As the President of Kyrgyzstan stated from the UN rostrum, the position of the Kyrgyz Republic is based on the “Agreement on the establishment of the Commonwealth of Independent States (CIS)” dated December 8, 1991, “Treaty on the foundations of interstate relations between the Republic of Tajikistan and the Kyrgyz Republic” dated July 12, 1996 (Dushanbe), the Charter of the CIS, the Almaty Declaration of December 21, 1991, the Moscow Declaration of April 15, 1994. These documents are considered fundamental and essential acts defining relations between the CIS member countries, however, it is illegal to use them as documents defining the state border. Therefore, it is highly controversial to use these documents between the Republic of Tajikistan and the Kyrgyz Republic, since there is no state border in the remaining undescribed territories. It should be borne in mind that “striped strips”, “blotches”, houses of Tajiks and Kyrgyz are interspersed.
8. WHAT IS THE ILLEGALITY OF THE “SUPPORTING DOCUMENTS” OF KYRGYZSTAN?
The “Agreement on the Establishment of the Commonwealth of Independent States” dated December 8, 1991, is the constituent document of this international organization, defines and regulates the principles, directions and areas of activity, structures and goals of the CIS, as well as the system of relations between states.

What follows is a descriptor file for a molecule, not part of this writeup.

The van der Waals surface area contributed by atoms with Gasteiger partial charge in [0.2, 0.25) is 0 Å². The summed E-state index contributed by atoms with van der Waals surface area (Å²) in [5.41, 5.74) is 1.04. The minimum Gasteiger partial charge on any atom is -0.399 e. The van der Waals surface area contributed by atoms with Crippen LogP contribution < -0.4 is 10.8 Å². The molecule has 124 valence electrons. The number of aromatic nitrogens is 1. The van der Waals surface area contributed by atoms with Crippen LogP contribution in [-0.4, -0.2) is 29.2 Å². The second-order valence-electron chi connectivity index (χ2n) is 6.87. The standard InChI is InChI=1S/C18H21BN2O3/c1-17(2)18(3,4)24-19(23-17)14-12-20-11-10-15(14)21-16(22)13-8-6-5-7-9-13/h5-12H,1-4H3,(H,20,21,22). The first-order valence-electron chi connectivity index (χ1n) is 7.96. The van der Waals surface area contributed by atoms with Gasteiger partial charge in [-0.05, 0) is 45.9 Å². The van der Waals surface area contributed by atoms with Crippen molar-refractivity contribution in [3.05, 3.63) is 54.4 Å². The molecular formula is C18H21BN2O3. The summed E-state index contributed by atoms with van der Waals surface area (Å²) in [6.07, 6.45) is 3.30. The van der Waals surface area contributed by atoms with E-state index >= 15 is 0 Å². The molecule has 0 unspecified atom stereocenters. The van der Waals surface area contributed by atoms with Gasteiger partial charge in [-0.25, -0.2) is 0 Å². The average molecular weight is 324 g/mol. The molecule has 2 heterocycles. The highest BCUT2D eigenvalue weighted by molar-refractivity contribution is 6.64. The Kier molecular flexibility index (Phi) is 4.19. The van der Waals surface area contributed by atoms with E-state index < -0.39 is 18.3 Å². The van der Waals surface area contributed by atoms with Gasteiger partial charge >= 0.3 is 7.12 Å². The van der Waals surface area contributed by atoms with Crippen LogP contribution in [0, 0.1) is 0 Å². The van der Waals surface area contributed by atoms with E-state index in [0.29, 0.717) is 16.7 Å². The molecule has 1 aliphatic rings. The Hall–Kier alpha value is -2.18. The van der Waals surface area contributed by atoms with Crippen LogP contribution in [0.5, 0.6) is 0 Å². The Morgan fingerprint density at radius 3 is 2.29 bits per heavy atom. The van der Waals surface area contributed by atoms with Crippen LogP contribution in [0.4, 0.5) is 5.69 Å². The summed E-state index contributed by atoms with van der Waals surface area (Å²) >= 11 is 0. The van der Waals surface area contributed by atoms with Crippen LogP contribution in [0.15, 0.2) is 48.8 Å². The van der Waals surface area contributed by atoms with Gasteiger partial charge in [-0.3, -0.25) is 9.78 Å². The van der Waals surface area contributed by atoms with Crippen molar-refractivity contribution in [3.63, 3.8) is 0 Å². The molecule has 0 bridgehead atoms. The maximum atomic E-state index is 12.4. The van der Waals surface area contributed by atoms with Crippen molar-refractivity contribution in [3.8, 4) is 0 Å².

From the point of view of international law, the subject of this agreement is not the settlement of disputes and border issues between states. In accordance with the requirements of the Vienna Convention on the Law of Treaties (dated May 23, 1969), this document, by its content, cannot be recognized and used as a legal basis for regulating and resolving disputes over state borders. That is why the Tajik side refused to use these documents, which was stated by the Minister of Foreign Affairs of the Republic of Tajikistan at the UN General Assembly in September 2022.
According to the statement of the Minister of Foreign Affairs of Tajikistan, in accordance with Article 10 of the Constitution of the Republic of Tajikistan and Article 26 of the Vienna Convention on the Law of Treaties, which declare the principle “Pacta sunt servanda” (“Agreements must be kept”), the Tajik side adheres to international acts officially recognized, including the CIS founding agreement.
However, according to paragraph 1 of Article 31 of the Vienna Convention on the Law of Treaties (1969), “a treaty shall be interpreted in good faith in accordance with the ordinary meaning to be given to the terms of the treaty in their context and in the light of its object and purpose.” In this case, the very name of the Agreement on the Establishment of the CIS (1) and its first paragraph (2) emphasize that the subject of the agreement is precisely the creation of the Commonwealth of Independent States. Its purpose is to define the way in which the Member States interact. Therefore, it is wrong to interpret this agreement in own favor, applying it to the issue of settling border disputes.